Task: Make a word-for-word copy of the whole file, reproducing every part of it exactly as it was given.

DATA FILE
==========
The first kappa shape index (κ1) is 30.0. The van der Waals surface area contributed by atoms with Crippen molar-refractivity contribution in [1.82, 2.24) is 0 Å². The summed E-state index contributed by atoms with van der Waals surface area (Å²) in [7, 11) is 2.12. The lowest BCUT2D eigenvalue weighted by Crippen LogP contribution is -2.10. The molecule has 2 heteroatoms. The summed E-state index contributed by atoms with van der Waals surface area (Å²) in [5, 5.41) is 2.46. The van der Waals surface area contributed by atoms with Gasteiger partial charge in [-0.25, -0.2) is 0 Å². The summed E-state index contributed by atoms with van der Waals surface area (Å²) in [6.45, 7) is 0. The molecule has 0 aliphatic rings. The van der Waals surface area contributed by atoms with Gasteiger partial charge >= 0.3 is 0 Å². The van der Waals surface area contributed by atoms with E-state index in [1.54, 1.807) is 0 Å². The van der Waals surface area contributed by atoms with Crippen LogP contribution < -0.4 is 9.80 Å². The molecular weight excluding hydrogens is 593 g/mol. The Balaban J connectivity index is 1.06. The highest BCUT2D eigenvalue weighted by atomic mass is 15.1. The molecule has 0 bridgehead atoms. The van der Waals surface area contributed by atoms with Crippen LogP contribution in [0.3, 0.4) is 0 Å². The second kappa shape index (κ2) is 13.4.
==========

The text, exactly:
The first kappa shape index (κ1) is 30.0. The van der Waals surface area contributed by atoms with Crippen molar-refractivity contribution in [1.82, 2.24) is 0 Å². The summed E-state index contributed by atoms with van der Waals surface area (Å²) in [7, 11) is 2.12. The lowest BCUT2D eigenvalue weighted by Crippen LogP contribution is -2.10. The molecule has 2 heteroatoms. The summed E-state index contributed by atoms with van der Waals surface area (Å²) in [5, 5.41) is 2.46. The van der Waals surface area contributed by atoms with Gasteiger partial charge in [-0.25, -0.2) is 0 Å². The summed E-state index contributed by atoms with van der Waals surface area (Å²) in [6.45, 7) is 0. The molecule has 0 aliphatic rings. The van der Waals surface area contributed by atoms with Gasteiger partial charge >= 0.3 is 0 Å². The van der Waals surface area contributed by atoms with E-state index in [1.54, 1.807) is 0 Å². The van der Waals surface area contributed by atoms with Crippen LogP contribution < -0.4 is 9.80 Å². The molecular weight excluding hydrogens is 593 g/mol. The Balaban J connectivity index is 1.06. The highest BCUT2D eigenvalue weighted by atomic mass is 15.1. The molecule has 0 bridgehead atoms. The van der Waals surface area contributed by atoms with Crippen LogP contribution in [0.3, 0.4) is 0 Å². The second kappa shape index (κ2) is 13.4.